When I hear the list of what some people are doing, I feel intimidated too. And I wonder in what other areas they may not be so accomplished. Because when you're devoting so much time and energy into one aspect of your life, other areas will suffer. If that one area of your life is sufficient and makes you happy, then that's good and I'm happy for you. I just worry that there are many of us out there who are letting things in our life slide while trying to live up to this idealized version of being a veterinarian.
I'm sure you've had clients say hurtful things about how "you don't love animals" or "you're just in it for the money." Again, the message here is that if you don't do things for people and animals all the time—if you don't change your hours for their convenience, if you don’t give discounts and freebies when asked, if you’re not there for them every waking moment—then you aren't doing your job.
Look, I go to work, do a good job and then leave work. I don't do extracurricular animal-related activities. And that's OK. It’s enough to just do your job well. I'm not always perfect in keeping tendrils of work from following me home in my psyche. I recognize, however, that as long as I do my best, that's all that should be expected from me.
Get over the 'good guy' complex
Someone pointed out to me that when you get a group of veterinarians or veterinary technicians together we start a game of one-upmanship as to who works the hardest. We don't intentionally do it. We just start talking about what we do: how many hours we work, whether nights and weekends are involved, how we incorporate our family into working pet adoption shows, what rescue groups we work with, etc. And I think we do this because we have a worry of how we are viewed or judged, not only by our peers but also by society. We want to be viewed as the good guys. We seem to think that the more we do for others in this profession—especially when we’re not compensated for it—the more the world will like us. This causes many of us to over-extend. It starts in veterinary school. Look at how many hours of volunteer time are required to get into veterinary schools—hundreds. You know how many hours are required for medical school? None.
I see the pre-vets already doing one-upmanship with how many volunteer hours they’ve logged, already putting pressure on themselves and their peers to do more. Look, folks, there is only so much any one person can do.
Stop the associate bullying
This next comment is to practice owners, because I hear far too much about how we are expecting new grads to endure the same hardships we went through when we graduated. Listen up. The pressures are different than even 20 years ago. Trust me. They don't need us to ride their backs and work 70 to 80 hours a week because they have to "pay their dues." Why do we think that's OK? It wasn't really even OK when we were subjected to it. Considering the enormously higher debt load, what we owe those who come behind us is to find ways to make things easier for them, not harder.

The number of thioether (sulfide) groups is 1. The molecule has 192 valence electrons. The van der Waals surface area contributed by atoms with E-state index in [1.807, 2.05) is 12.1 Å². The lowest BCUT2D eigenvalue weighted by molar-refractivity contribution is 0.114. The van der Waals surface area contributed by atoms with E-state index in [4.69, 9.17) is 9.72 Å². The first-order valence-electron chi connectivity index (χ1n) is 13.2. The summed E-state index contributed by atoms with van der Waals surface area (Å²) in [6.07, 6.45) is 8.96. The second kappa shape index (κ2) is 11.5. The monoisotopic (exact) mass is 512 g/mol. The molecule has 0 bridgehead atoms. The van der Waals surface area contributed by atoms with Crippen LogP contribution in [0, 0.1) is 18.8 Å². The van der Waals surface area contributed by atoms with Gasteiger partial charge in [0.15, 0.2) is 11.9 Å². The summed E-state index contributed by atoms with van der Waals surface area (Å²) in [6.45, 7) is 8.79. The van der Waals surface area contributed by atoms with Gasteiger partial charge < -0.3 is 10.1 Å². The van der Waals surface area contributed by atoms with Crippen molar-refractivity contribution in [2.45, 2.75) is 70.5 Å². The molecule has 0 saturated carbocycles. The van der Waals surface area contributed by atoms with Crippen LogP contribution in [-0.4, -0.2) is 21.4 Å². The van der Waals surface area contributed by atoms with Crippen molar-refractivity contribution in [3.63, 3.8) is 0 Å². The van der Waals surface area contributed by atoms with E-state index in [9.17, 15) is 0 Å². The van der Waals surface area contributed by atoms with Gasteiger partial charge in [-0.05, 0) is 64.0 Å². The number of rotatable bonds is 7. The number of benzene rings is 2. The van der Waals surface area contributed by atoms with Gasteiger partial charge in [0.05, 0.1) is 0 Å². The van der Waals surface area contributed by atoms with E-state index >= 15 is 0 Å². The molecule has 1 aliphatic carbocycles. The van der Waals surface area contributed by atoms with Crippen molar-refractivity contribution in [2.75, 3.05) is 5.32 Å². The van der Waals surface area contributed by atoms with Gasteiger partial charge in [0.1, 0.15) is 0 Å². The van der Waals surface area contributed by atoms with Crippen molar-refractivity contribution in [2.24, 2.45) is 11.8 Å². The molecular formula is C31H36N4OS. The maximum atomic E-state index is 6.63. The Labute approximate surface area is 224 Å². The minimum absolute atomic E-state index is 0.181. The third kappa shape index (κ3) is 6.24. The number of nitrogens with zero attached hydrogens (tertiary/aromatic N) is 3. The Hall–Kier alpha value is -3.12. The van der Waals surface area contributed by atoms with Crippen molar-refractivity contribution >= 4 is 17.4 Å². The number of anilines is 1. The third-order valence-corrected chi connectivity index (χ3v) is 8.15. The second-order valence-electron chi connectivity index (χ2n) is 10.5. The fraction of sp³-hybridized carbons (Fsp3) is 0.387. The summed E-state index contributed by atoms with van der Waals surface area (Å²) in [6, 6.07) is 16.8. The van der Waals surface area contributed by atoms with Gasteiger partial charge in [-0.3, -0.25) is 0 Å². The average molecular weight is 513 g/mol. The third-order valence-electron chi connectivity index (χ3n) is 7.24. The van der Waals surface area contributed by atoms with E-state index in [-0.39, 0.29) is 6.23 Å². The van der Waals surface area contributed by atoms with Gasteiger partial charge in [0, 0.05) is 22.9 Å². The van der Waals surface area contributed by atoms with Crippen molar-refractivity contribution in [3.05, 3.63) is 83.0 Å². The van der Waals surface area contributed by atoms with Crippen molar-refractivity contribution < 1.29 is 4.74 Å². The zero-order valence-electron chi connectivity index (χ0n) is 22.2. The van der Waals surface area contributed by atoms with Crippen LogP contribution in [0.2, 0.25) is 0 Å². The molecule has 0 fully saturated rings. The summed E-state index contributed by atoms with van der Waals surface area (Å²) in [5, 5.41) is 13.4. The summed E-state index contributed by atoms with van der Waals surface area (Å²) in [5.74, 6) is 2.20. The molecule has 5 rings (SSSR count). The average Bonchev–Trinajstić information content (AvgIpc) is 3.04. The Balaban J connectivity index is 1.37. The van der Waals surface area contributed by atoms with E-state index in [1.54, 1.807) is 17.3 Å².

We need a paradigm shift in practice. And it's going to be hard for many of us. Forty hours is enough to work in any job, even a veterinary one. If you want or need to do uncompensated animal work outside of the job, pace yourself. Learn to say “no.” As trite as it sounds, we need to find balance.
When we’re students, we have all that time and energy and it's easy to log those hundreds of hours of volunteer time. As we mature, however, we get friends and family and hobbies and children, yet we still have that impulse that we're supposed to be always doing and giving for the sake of the animals. And we feel guilty, or are made to feel guilty, when we aren't fully occupied in doing animal care. We have to decide whether we are in this profession for the short term or the long haul, because we are literally killing ourselves as caregivers. You can only give of yourself so much before the tank runs dry. And you don't have to be all things to all people at all times—because if you are doing that, you aren't being what you need to be for yourself.
A graduate of UC Davis School of Veterinary Medicine, Dr. Dean Scott has enjoyed 35 years in the veterinary profession, including five years with the U.S. Army Veterinary Corps. He now practices small animal medicine at Animal Clinic of Brandon in Brandon, Florida.